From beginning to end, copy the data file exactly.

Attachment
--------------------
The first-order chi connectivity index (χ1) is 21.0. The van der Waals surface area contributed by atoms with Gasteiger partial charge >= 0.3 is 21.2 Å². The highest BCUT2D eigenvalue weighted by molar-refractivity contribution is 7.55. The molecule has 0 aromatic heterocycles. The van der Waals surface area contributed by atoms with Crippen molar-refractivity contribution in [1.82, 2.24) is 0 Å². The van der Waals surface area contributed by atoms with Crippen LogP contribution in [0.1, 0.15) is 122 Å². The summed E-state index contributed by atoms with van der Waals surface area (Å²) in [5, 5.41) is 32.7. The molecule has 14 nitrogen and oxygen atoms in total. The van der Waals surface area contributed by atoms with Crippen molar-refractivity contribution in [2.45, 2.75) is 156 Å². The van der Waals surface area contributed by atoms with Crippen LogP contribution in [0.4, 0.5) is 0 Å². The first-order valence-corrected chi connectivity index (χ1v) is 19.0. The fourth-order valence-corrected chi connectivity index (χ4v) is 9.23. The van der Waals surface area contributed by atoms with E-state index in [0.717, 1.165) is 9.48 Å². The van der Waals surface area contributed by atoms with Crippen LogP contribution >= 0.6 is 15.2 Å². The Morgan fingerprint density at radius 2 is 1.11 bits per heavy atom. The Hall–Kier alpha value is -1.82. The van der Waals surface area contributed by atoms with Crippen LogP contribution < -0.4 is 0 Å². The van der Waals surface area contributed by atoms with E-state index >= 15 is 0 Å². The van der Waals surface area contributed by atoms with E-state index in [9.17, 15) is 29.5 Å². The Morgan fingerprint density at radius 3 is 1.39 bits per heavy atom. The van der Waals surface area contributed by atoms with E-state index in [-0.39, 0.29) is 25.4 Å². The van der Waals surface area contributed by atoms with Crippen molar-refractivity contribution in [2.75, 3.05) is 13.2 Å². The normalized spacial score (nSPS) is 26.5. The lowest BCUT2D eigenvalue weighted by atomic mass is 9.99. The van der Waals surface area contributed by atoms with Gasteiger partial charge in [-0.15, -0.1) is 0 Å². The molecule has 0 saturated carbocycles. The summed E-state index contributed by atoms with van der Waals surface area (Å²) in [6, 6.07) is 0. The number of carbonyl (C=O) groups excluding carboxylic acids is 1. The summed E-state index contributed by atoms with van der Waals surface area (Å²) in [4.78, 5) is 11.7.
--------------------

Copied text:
The first-order chi connectivity index (χ1) is 21.0. The van der Waals surface area contributed by atoms with Gasteiger partial charge >= 0.3 is 21.2 Å². The highest BCUT2D eigenvalue weighted by molar-refractivity contribution is 7.55. The molecule has 0 aromatic heterocycles. The van der Waals surface area contributed by atoms with Crippen molar-refractivity contribution in [1.82, 2.24) is 0 Å². The van der Waals surface area contributed by atoms with Crippen LogP contribution in [0.1, 0.15) is 122 Å². The summed E-state index contributed by atoms with van der Waals surface area (Å²) in [5, 5.41) is 32.7. The molecule has 14 nitrogen and oxygen atoms in total. The van der Waals surface area contributed by atoms with Crippen molar-refractivity contribution in [2.45, 2.75) is 156 Å². The van der Waals surface area contributed by atoms with Crippen LogP contribution in [0.4, 0.5) is 0 Å². The first-order valence-corrected chi connectivity index (χ1v) is 19.0. The fourth-order valence-corrected chi connectivity index (χ4v) is 9.23. The van der Waals surface area contributed by atoms with E-state index in [0.717, 1.165) is 9.48 Å². The van der Waals surface area contributed by atoms with Crippen LogP contribution >= 0.6 is 15.2 Å². The Morgan fingerprint density at radius 2 is 1.11 bits per heavy atom. The Hall–Kier alpha value is -1.82. The van der Waals surface area contributed by atoms with Crippen LogP contribution < -0.4 is 0 Å². The van der Waals surface area contributed by atoms with E-state index >= 15 is 0 Å². The van der Waals surface area contributed by atoms with E-state index in [9.17, 15) is 29.5 Å². The Morgan fingerprint density at radius 3 is 1.39 bits per heavy atom. The van der Waals surface area contributed by atoms with E-state index in [-0.39, 0.29) is 25.4 Å². The van der Waals surface area contributed by atoms with Crippen molar-refractivity contribution in [2.75, 3.05) is 13.2 Å². The normalized spacial score (nSPS) is 26.5. The lowest BCUT2D eigenvalue weighted by atomic mass is 9.99. The van der Waals surface area contributed by atoms with Gasteiger partial charge in [-0.15, -0.1) is 0 Å². The molecule has 0 saturated carbocycles. The summed E-state index contributed by atoms with van der Waals surface area (Å²) in [6, 6.07) is 0. The number of carbonyl (C=O) groups excluding carboxylic acids is 1. The summed E-state index contributed by atoms with van der Waals surface area (Å²) in [4.78, 5) is 11.7.